There was a positive correlation among individuals between male aggression bias and body coloration, possibly due to pleiotropy or physical linkage, which could facilitate the maintenance of color polymorphism.

Evaluation of Female Mate Choice Cues in a Group of Lake Malawi Mbuna (Cichlidae)

Investigating the cues that guide species-isolating female choice in a group of sympatric Lake Malawi mbuna found that females courted only with conspecifics even if color was not a cue, likely based primarily on visual information.



Female sticklebacks use male coloration in mate choice and hence avoid parasitized males

It is shown that in the three-spined stickleback (Gasterosteus aculeatus) the intensity of male red breeding coloration positively correlates with physical condition, and the females recognize the formerly parasitized males by the lower intensity of theirbreeding coloration.

Consensus among females in their choice of males in the guppy Poecilia reticulata

The fact that females differ in criteria for evaluating males has important implications for selection and maintenance of color polymorphisms and for the interactions among multiple secondary sexual traits of males in the guppy.

Correlated Evolution of Female Mating Preferences and Male Color Patterns in the Guppy Poecilia reticulata

Male traits and female preferences appear to be evolving in parallel in guppy populations, and in a comparison of seven populations, the degree offemale preference based on orange is correlated with the population average orange area.


  • J. EndlerA. Houde
  • Psychology
    Evolution; international journal of organic evolution
  • 1995
Examination of the preferences of female guppies from 11 localities in Trinidad shows that females are on average more attracted to males from their own population than from alien populations, and populations appear to vary in the criteria used in female choice.

Female mate preference enhances offspring growth and reproduction in a fish, Poecilia reticulata

  • J. ReynoldsM. Gross
  • Biology
    Proceedings of the Royal Society of London. Series B: Biological Sciences
  • 1992
It is shown that female guppies were attracted to larger-bodied males, which is consistent with the ‘good genes’ theory of sexual selection but also illustrates some of the pitfalls inherent in distinguishing among alternative theories.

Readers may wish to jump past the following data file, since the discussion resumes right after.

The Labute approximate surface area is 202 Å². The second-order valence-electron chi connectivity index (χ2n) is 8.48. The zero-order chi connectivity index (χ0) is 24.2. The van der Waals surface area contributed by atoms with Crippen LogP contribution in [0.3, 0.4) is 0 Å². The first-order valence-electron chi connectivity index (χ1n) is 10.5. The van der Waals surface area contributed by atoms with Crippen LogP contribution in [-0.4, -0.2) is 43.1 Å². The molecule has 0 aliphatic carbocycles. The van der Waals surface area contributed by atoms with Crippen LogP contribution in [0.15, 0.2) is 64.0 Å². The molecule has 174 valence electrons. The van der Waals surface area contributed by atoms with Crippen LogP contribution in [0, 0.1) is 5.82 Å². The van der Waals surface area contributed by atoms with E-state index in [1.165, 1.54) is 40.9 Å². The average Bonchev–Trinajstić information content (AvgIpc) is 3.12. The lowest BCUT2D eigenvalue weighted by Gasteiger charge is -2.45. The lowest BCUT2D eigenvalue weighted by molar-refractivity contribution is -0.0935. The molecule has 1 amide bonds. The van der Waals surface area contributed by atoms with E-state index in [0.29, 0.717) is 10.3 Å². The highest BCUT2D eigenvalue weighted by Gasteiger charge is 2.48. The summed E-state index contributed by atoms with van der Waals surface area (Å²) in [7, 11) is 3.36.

Distribution of and reproductive isolation among color morphs of a rock‐dwelling Lake Victoria cichlid (Haplochromis nyererei)

The data support the hypothesis that polymorphisms can be a step preceding speciation in cichlid fish and suggest the status of color morphs as phenotypes of one species or as separate biological species is a function of environmental conditions that vary considerably between the localities.

Social Behavior Patterns as Determinants of Reproductive Success in the Guppy, Poecilia Reticulata Peters (Pisces: Poeciliidae) an Experimental Study of the Effects of Intermale Competition, Female Choice, and Sexual Selection

It was hypothesized that courtship displays and conspicuous male coloration are sexually selected characters which evolved in response to the occupation of invariable habitats or specialized ecological niches by a sexually monomorphic ancestor, thus resulting in polymorphic populations.

Female choice of sites versus mates in a coral reef fish, Thalassoma bifasciatum

  • R. R. Warner
  • Biology, Environmental Science
    Animal Behaviour
  • 1987

Positive genetic correlation between female preference and preferred male ornament in sticklebacks

This prediction is tested at the within-population level with three-spined sticklebacks, Gasterosteus aculeatus, which show conspicuous sexual dichromatisnr, and the redness of the sons correlated with the preference for red of their sisters, thus the two traits show positive genetic correlation.